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A&E Home Video presents
Monty Python's Flying Circus: Set Seven—Volume 14 (1974)

"I want a full-scale red alert throughout the world. Surround everyone with everything we've got!"
- Supreme Commander of all Military Forces (Palin)

Review By: Zark Plummer   
Published: September 17, 2000

Stars: Terry Jones, Michael Palin, Graham Chapman, Eric Idle, Terry Gilliam
Other Stars: Carol Cleveland, Connie Booth
Director: Ian McNaughton

MPAA Rating: Not Rated for (exaggerated violence)
Run Time: 01h:30m:00s
Release Date: August 29, 2000
UPC: 733961700886
Genre: television


Style
Grade
Substance
Grade
Image Transfer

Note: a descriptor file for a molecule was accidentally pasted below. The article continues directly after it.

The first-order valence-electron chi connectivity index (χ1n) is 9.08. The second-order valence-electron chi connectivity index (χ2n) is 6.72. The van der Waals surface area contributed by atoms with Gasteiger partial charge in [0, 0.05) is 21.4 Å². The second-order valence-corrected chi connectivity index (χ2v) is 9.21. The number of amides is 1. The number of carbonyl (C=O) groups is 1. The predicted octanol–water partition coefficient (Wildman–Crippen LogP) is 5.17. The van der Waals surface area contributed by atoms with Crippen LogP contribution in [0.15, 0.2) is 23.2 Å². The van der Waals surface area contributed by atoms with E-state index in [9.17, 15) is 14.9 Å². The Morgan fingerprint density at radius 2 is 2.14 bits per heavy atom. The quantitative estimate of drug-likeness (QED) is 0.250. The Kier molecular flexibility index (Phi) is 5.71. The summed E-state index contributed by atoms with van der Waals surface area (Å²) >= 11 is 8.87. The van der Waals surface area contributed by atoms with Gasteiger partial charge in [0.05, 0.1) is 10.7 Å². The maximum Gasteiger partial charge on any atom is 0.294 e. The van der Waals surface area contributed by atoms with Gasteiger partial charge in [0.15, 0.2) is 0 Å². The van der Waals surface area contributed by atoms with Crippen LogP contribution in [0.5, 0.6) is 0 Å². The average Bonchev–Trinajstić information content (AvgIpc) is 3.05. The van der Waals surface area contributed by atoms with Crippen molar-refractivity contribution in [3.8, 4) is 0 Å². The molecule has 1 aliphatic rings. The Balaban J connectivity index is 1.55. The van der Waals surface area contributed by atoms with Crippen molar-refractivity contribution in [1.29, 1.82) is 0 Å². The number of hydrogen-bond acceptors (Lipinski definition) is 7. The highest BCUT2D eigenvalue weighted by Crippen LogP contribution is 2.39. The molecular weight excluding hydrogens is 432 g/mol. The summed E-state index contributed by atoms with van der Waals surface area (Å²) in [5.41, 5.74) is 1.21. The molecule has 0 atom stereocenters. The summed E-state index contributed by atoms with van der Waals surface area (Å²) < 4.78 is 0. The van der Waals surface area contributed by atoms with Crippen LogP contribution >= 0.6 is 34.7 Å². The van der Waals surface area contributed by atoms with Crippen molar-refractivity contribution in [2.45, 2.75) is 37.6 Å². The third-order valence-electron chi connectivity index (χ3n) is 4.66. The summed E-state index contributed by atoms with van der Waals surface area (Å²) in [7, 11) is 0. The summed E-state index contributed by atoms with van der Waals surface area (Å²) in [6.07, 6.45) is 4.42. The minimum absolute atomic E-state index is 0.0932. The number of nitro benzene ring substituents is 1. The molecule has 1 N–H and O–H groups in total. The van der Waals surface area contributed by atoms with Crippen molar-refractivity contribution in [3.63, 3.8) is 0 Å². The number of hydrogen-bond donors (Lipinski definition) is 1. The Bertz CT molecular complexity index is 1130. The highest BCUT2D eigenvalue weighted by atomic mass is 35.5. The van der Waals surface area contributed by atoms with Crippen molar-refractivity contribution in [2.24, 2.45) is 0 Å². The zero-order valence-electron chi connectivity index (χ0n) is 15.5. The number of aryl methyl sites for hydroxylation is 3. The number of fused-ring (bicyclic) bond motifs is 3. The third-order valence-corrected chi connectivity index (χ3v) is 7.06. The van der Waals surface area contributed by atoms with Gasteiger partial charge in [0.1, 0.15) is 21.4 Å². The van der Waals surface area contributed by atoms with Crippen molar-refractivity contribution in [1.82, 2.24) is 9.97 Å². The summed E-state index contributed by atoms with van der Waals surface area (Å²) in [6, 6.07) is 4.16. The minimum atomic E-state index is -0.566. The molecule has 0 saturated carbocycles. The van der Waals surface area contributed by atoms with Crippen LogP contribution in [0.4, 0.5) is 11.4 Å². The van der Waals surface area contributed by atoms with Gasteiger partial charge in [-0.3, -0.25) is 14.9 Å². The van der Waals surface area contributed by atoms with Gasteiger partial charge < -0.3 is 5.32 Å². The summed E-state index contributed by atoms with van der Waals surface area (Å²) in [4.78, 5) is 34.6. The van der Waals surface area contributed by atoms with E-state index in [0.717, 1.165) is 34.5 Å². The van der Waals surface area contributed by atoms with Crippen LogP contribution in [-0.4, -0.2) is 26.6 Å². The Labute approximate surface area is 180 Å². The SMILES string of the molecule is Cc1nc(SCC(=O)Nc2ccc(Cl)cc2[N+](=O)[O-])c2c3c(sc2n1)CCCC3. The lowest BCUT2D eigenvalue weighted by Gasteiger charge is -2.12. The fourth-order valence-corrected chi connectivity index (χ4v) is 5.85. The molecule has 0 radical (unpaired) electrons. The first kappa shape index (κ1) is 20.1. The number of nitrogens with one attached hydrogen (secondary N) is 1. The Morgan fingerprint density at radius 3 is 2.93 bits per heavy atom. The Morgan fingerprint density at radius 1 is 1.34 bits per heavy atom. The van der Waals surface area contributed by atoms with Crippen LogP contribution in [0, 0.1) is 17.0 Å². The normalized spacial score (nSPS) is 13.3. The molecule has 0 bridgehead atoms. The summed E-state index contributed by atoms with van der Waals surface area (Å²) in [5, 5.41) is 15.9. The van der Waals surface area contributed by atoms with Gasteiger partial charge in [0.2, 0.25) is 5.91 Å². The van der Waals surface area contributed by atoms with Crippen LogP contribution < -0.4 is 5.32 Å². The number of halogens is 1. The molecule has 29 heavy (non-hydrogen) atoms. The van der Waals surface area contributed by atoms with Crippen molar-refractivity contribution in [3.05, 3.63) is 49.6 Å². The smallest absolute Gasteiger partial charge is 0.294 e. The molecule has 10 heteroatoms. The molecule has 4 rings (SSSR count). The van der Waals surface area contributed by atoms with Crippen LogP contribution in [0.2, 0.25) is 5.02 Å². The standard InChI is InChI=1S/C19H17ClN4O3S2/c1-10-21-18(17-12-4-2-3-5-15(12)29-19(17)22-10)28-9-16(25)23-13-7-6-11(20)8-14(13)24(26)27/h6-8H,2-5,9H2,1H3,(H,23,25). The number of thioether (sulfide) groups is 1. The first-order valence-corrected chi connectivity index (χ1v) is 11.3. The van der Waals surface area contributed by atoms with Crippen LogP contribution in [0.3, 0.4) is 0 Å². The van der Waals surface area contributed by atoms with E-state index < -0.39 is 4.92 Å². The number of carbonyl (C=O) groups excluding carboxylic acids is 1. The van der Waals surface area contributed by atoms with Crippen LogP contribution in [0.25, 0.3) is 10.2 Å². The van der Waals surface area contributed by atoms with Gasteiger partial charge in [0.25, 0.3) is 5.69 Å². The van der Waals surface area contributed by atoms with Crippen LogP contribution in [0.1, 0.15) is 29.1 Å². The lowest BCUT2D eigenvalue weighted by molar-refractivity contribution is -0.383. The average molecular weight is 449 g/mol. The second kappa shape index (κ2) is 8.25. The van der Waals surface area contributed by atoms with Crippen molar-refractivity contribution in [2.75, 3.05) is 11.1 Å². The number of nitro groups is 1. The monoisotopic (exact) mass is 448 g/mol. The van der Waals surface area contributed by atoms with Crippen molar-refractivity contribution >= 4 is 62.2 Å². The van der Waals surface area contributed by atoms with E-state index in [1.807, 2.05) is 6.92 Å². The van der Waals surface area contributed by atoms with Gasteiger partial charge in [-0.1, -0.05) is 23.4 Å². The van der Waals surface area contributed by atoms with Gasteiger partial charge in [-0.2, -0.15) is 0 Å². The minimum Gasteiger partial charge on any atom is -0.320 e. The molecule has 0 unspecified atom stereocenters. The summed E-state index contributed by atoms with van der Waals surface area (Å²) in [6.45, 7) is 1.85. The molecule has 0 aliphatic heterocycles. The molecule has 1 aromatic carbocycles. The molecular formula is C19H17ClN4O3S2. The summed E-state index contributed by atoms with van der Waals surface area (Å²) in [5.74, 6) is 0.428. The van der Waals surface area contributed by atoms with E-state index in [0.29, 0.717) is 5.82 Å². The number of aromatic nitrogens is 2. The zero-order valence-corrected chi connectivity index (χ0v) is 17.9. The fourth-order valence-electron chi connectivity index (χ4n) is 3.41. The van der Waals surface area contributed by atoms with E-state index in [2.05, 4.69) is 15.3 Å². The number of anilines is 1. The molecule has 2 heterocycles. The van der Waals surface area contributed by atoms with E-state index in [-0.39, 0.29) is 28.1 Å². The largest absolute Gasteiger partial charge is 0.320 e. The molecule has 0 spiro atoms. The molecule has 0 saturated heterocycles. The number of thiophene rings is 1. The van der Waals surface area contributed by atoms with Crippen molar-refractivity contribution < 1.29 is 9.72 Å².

Grade
Audio Transfer
Grade
Extras
Grade
B+ C+C+B- B+

DVD Review

The last three MPFC episodes, where things are definitely falling apart. Now that Cleese is gone, things just aren't the same.

Episode 43: "Hamlet"
Recorded: 11/2/74
Aired: 11/29/74

"It's a model I've been making in the dark for some years now"
— Father-in-Law (Chapman)

Sketches: Bogus Psychiatrists, Nationwide, Police helmets, Father-in law, Hamlet and Ophelia, Boxing Match Aftermath, Boxing Commentary, Piston Engine (a bargain), A Room in Polonius's (sic) house, Live from Epsom, Queen Victoria Handicap